“Colorado’s mandatory reporting system is outdated, unresponsive to the times and it is not working as effectively as it should to protect our children from abuse and neglect. House Bill 22-1240 is a critical first step to addressing and assessing this system. If passed, this bill would require a diverse set of professionals and members of the community to examine the deep and complex issues that have plagued mandatory reporting for decades. These discussions will position Colorado to better support families, address disparities in how the system impacts communities of color, those with disability and our rural communities, and ultimately, determine how best to serve children when there is suspected abuse and neglect.”    

Stephanie Villafuerte

Colorado's Child Protection Ombudsman

Illuminate is particularly encouraged by the amendments that were made to the bill to prioritize prevention and improve efforts to ensure that recommendations are informed by those with lived experience by increasing the number of family voice seats required to be on the task force and adding a seat for a prevention expert.

At Illuminate, we firmly believe that families are the experts on their own experiences and are the ones who hold the best solutions to the challenges that they and their communities face. Furthermore, we believe that meaningfully involving those with lived experience on the topic at hand is the only way to create real and effective systems change.

We could not be more appreciative of our partners at Elephant Circle for leading advocacy efforts regarding the importance of increasing the involvement of those with lived experience. 

“Mandatory reporting is important to many people and professionals, but most of all to families. That is why we wanted to make sure the new Mandatory Reporter Task Force includes people who have experienced reports as parents or kids. As we saw in testimony for this bill, there are a lot of people impacted by these laws and a lot of strong opinions. We wanted to make sure that members of the general public can attend Task Force meetings.”

Indra Lusero

Director, Elephant Circle

As an organization, we are constantly working to learn and grow around engaging and following the leadership of families with lived experience related to the topics of systems-change initiatives that we help to convene.  Visit the blog posts below to read more, learn alongside us, and hear directly from families about their experiences with and perspectives on engaging in systems-change efforts:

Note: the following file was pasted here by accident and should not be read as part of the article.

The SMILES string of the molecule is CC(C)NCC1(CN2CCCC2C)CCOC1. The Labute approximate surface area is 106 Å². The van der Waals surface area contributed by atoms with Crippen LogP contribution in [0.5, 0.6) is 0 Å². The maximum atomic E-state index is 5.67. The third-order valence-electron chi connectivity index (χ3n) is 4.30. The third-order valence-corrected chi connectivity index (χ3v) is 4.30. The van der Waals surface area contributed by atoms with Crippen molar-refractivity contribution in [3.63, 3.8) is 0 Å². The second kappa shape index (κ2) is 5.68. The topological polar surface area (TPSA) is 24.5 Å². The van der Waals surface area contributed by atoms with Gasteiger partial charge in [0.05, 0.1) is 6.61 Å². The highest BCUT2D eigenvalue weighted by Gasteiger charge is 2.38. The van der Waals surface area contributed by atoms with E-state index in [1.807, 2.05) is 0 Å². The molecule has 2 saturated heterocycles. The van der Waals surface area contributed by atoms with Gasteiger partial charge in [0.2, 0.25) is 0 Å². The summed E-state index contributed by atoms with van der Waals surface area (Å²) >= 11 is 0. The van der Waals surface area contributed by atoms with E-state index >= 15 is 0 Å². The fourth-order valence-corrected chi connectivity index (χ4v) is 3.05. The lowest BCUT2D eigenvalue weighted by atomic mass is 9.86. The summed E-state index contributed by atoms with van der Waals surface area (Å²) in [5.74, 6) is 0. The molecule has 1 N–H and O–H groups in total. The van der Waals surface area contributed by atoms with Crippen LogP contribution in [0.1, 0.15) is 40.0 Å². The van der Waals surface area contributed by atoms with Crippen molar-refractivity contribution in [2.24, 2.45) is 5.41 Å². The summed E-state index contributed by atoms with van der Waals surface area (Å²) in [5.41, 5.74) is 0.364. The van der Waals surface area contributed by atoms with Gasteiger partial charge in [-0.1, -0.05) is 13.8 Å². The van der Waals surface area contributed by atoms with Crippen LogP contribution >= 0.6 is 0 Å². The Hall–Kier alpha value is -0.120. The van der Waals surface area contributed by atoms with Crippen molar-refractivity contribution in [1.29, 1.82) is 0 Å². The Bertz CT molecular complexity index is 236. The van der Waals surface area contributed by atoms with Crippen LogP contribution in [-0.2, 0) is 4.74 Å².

HB22-1240 Mandatory Reporters passed the House last week and is being heard in the Senate Judiciary Committee today at 2 p.m. Contact members of the committee before the hearing to ask for their support in transforming how Colorado approaches ensuring child and family safety and well-being.

Review the 2022 Policy Agenda

The Illuminate Colorado 2022 Policy Agenda highlights policies that build one or more protective factors in Colorado. Download the full Policy Agenda to learn more.

Bill Tracker

Use the Illuminate Colorado Bill Tracker to stay up to date on the progression of bills this session related to strengthening families.

Subscribe

Stay up to date on policy that prevents child maltreatment and the 2022 Illuminating Policy Agenda by subscribing to Illuminate Colorado’s blog.

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This Digital Advocacy Day, Speak Up to Prevent Child Abuse

This Digital Advocacy Day, Speak Up to Prevent Child Abuse

Prevent Child Abuse (PCA) America’s Digital Advocacy Day is today, April 27th! YOU can participate by reaching out to your members of Congress and using your voice to urge them to support children and families across Colorado and nationwide.

How can I get involved?

This Digital Advocacy Day, please join Illuminate Colorado, and our partners across the country, in contacting lawmakers to urge them to act now to reauthorize and increase funding for the bipartisan Maternal, Infant, and Early Childhood Home Visiting (MIECHV) program.

As the Colorado chapter of PCA and a member of our state’s Home Visiting Investment Task Force, Illuminate Colorado enthusiastically supports the importance of maintaining and bolstering the infrastructure necessary to offer high-quality home visiting services to families across our state.